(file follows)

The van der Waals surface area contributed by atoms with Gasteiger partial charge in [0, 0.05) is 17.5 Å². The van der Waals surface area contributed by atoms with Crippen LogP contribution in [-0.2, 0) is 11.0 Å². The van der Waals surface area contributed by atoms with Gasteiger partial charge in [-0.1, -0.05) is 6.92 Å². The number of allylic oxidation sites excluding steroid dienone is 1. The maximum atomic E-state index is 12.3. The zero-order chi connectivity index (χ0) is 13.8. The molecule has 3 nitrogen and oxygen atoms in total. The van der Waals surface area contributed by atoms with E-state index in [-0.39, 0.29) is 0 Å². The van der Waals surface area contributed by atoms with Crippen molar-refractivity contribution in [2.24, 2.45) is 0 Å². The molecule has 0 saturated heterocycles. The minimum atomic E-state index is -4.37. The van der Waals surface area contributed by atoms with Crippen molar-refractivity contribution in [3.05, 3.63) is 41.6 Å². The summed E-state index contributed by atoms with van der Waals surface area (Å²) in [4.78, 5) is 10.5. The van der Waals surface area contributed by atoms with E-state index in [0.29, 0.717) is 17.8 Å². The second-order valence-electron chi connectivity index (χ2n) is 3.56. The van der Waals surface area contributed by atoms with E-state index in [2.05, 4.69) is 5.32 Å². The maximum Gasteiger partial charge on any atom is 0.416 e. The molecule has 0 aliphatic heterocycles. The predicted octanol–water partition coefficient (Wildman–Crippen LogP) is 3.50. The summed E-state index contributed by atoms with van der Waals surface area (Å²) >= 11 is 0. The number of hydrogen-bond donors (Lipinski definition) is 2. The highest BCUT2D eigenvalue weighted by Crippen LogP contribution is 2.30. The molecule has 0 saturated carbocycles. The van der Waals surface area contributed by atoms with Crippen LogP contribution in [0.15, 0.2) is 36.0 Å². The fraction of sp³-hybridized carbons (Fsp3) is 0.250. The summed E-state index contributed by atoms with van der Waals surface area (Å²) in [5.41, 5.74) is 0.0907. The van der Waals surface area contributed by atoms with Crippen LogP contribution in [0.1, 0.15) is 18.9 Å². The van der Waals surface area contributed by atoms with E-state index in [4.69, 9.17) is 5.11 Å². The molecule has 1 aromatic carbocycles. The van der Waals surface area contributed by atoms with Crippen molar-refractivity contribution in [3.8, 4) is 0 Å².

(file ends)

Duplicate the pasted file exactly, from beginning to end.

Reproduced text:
The van der Waals surface area contributed by atoms with Gasteiger partial charge in [0, 0.05) is 17.5 Å². The van der Waals surface area contributed by atoms with Crippen LogP contribution in [-0.2, 0) is 11.0 Å². The van der Waals surface area contributed by atoms with Gasteiger partial charge in [-0.1, -0.05) is 6.92 Å². The number of allylic oxidation sites excluding steroid dienone is 1. The maximum atomic E-state index is 12.3. The zero-order chi connectivity index (χ0) is 13.8. The molecule has 3 nitrogen and oxygen atoms in total. The van der Waals surface area contributed by atoms with E-state index in [-0.39, 0.29) is 0 Å². The van der Waals surface area contributed by atoms with Crippen molar-refractivity contribution in [2.24, 2.45) is 0 Å². The molecule has 0 saturated heterocycles. The minimum atomic E-state index is -4.37. The van der Waals surface area contributed by atoms with Crippen molar-refractivity contribution in [3.05, 3.63) is 41.6 Å². The summed E-state index contributed by atoms with van der Waals surface area (Å²) in [4.78, 5) is 10.5. The van der Waals surface area contributed by atoms with E-state index in [0.29, 0.717) is 17.8 Å². The second-order valence-electron chi connectivity index (χ2n) is 3.56. The van der Waals surface area contributed by atoms with E-state index in [2.05, 4.69) is 5.32 Å². The maximum Gasteiger partial charge on any atom is 0.416 e. The molecule has 0 aliphatic heterocycles. The predicted octanol–water partition coefficient (Wildman–Crippen LogP) is 3.50. The summed E-state index contributed by atoms with van der Waals surface area (Å²) >= 11 is 0. The number of hydrogen-bond donors (Lipinski definition) is 2. The highest BCUT2D eigenvalue weighted by Crippen LogP contribution is 2.30. The molecule has 0 saturated carbocycles. The van der Waals surface area contributed by atoms with Crippen LogP contribution in [0.15, 0.2) is 36.0 Å². The fraction of sp³-hybridized carbons (Fsp3) is 0.250. The summed E-state index contributed by atoms with van der Waals surface area (Å²) in [5.41, 5.74) is 0.0907. The van der Waals surface area contributed by atoms with Crippen LogP contribution in [0.1, 0.15) is 18.9 Å². The van der Waals surface area contributed by atoms with E-state index in [4.69, 9.17) is 5.11 Å². The molecule has 1 aromatic carbocycles. The van der Waals surface area contributed by atoms with Crippen molar-refractivity contribution in [3.8, 4) is 0 Å².